sound box. For his Bar Mitzvah, he learnt how to say the Brochos using 
this device, but his local Orthodox Rabbi (in K'far Saba) said that he 
could not get an aliyah (on a Thursday) as his Brochos would not be 
valid. The family, who are not observant, arranged for him to called up 
in a reform temple.

I would appreciate explanations and comments. Thanks in advance.


From: Y. Adlerstein <yadler@...>
Date: Mon, 15 Jul 1996 09:59:21 -0700
Subject: Commentary to Menachos

The "official" commentary of Rashi to Menachos takes a break in Perakim
(chapters) 7-10, at least according to the Shitah Mekubetzes as cited on
the page of the Vilna Shas.  He is replaced by a commentary whose author
is not named, at least by the Shitah.

Does anyone have any more information as to the author of this work?  


From: <er@...> (Elie Rosenfeld)
Date: 8 Jul 1996  10:40 EDT
Subject: Davening Errors

The discussion of Aneem/Anim Zemiros reminded me of another goodie,
which I heard from Rabbi Tendler at YU years ago.

One verse begins: "Chavash Kova Yeshu'a B'Rosho", meaning "he wore a
helmet of salvation on his head".  Yeshu'a (salvation) is thus an
adjective modifying "kova" (helmet).  But when this verse is sung,
it's always punctuated: "Chavash Kova, Yeshu'a B'Rosho" which
essentially means, "He wears a hat - a blessing on his head!"
(Support for the "black-hat" philosophy??? :-) )

Elie Rosenfeld


From: <RocketP@...> (Jim Phillips)
Date: Sun, 14 Jul 1996 21:51:13 -0400
Subject: G-dparents

Dear M-J Reader

   Does anyone know of the origin of the custom of naming G-dparents when a
child is born? Is this a Jewish or non- Jewish custom, and where does it come
from? This assumes that the G-dfather is not the sandek.  Jim Phillips


From: <StevenJ81@...> (Steve White)
Date: Thu, 11 Jul 1996 14:32:06 -0400
Subject: Maariv and Shema in the Far North

In #60, Chana Luntz (<heather@...>) writes:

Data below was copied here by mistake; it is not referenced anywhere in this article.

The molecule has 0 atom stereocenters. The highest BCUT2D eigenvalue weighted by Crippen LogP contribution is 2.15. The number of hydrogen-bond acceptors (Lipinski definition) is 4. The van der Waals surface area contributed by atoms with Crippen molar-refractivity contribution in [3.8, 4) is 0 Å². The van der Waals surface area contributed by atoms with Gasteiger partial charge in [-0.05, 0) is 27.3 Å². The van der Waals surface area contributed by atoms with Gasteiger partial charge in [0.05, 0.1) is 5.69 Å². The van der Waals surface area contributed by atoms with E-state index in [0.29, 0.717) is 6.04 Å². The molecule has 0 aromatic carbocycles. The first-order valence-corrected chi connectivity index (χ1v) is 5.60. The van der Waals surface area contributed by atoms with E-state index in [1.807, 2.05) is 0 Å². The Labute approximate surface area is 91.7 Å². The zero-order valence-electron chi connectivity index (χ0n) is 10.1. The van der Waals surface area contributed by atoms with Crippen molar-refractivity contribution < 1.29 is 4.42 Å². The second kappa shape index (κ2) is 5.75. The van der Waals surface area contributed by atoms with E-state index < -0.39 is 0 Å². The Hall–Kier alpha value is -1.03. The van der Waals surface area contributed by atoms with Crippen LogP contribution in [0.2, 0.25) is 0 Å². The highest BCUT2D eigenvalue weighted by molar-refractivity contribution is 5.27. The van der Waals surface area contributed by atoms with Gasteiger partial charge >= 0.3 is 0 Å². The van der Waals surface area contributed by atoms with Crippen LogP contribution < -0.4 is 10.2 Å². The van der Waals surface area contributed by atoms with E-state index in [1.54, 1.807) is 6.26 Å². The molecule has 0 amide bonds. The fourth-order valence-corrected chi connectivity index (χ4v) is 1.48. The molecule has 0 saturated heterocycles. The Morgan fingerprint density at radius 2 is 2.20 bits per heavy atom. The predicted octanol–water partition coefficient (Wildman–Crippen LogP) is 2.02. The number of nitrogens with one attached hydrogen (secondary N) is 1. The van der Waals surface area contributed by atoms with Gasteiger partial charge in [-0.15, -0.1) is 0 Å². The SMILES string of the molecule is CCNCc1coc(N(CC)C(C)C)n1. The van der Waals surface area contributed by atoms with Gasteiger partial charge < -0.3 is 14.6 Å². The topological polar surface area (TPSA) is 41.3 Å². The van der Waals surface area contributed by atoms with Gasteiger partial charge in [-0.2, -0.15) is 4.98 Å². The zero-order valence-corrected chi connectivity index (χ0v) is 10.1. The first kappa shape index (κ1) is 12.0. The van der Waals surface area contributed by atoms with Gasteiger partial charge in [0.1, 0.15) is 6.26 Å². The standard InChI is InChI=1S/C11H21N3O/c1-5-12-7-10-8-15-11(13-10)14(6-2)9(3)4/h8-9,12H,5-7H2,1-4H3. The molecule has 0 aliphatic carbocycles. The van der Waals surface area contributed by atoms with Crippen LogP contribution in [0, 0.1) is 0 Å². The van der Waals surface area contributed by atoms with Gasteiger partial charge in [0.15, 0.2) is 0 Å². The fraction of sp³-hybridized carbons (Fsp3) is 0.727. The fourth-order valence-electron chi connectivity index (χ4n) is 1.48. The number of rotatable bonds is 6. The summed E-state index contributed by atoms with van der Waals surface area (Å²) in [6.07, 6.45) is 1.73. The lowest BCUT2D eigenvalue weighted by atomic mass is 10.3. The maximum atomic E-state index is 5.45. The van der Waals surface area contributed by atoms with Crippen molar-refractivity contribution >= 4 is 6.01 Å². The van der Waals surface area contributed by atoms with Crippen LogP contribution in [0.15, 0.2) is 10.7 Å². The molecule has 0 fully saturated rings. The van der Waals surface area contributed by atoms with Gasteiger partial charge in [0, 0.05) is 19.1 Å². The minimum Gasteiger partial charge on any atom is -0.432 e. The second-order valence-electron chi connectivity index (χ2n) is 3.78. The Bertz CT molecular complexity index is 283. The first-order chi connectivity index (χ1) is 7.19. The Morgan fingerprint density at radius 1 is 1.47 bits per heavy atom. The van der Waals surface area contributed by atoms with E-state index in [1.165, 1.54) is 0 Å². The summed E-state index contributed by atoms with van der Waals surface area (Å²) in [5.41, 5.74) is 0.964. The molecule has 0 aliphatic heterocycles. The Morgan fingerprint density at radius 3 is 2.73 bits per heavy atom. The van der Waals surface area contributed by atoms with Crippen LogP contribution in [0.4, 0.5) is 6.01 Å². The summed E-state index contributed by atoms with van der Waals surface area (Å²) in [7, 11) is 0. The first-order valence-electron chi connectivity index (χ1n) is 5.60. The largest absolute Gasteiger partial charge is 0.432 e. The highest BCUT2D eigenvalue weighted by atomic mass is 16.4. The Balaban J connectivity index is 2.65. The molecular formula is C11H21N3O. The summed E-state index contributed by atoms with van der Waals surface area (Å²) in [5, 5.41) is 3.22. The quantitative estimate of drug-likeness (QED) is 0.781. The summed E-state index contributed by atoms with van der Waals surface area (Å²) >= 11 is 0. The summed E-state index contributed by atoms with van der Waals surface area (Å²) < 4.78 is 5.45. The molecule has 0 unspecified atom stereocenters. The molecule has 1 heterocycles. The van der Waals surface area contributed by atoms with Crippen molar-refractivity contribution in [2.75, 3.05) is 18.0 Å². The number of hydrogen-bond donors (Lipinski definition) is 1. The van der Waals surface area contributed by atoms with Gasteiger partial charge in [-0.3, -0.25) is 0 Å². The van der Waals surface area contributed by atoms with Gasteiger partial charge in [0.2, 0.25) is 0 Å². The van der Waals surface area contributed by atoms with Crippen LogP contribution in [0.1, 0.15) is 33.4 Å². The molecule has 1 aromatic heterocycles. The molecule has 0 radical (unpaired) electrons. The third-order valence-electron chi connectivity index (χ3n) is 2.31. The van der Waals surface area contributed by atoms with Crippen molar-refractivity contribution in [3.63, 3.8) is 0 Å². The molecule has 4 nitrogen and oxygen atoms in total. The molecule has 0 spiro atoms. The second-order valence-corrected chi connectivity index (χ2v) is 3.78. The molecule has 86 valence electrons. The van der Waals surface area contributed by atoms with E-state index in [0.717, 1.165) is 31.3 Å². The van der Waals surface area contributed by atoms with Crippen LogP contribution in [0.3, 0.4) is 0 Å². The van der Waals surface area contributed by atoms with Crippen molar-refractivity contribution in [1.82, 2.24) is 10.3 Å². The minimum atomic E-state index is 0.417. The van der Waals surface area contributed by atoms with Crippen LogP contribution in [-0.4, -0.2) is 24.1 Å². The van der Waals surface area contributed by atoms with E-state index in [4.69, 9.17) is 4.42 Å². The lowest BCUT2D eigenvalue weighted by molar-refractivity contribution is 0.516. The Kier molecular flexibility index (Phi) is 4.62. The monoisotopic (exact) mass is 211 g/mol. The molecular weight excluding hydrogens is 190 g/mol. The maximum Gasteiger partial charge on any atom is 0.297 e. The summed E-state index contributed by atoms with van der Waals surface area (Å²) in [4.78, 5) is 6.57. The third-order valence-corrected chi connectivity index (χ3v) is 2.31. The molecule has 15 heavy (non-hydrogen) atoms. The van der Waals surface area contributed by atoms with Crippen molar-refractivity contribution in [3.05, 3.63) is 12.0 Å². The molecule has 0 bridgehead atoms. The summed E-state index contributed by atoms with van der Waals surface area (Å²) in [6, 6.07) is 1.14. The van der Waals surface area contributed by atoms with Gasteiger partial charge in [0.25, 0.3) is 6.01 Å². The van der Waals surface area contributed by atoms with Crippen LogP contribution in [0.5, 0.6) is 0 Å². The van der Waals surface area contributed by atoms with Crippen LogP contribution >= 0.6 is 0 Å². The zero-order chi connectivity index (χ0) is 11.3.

> who holds they only need daven Shachris and Mincha). Still, especially
>  here in England, it is a significant tircha ( the sun sets so late here
>  in summer that it means that if you daven ma'ariv you can't go to bed
>  when you want to, because it is not yet time for ma'ariv).  It certainly
>  has made me a lot more careful about davening ma'ariv, so I don't end up
>  adding another service without at all intending to.

It seems to me that one might be able to daven earlier, after plag
mincha, provided one does so every day.  But consult your LOR.  Even at
that, I wonder whether one can fulfill kriat shma of ma'ariv before
dark, if one needs to go to sleep for his/her health, and if one says
shma *right before bed*, which is in a real sense "b'shochb'cha."
Clearly, one may in some circumstances fulfill kriat shma of ma'ariv in
daylight even l'chatchila -- if for example, s/he were at the north
pole, and there was no sundown at all.
 But I don't know whether that can only hold when there is no sundown at
all (or alterntively no tzet kochavim at all).  After all, the tircha in
a place like Archangelsk or Iceland, or even Scotland, is worse even
than in England these days.



From: <MSHAMAH@...> (M. Shamah)
Date: Sun, 07 Jul 1996 13:54:47 -0500 (EST)
Subject: Meaning of "Vene'emanim"

Re. Shmuel Himmelstein's question as to the meaning of "vene'emanim"
when applied to chastisements: as some respondents pointed out, it may
mean "lasting", but not because the sickness is faithful to the victim
but because it is faithful to itself, thus meaning "genuine" & could
therefore also imply "severe", which fits better with "blows" of
Deut. 28:59.  Perhaps somewhat less probable would be faithful to He who
sent them, to accomplish His purpose.  M. Shamah


From: <KANOVSKY@...> (Mechael Kanovsky)
Date: Mon, 15 Jul 1996 15:02:23 -0500 (EST)
Subject: Nationality of Balak

in response to my question about the nationality of Balak it seems that
I forgot a few rashis in parshat balak who brings from chazal that balak
was one of the princes of midyan. According to rashi (and that of
chazal) there was an animosity between Moav and Midyan but being that
Balak was a powerful magician they elected him to thwart that "Israeli
invasion". After doing that he probably went back to Midyan and there he
was killed by Pinchas.  Yonatan ben Uziel writes (in parshat Balak) that
the two countries (Moav and Midyan) regularly exchanged kings from one
nation to the other and he doesn't say anywhere that there was tension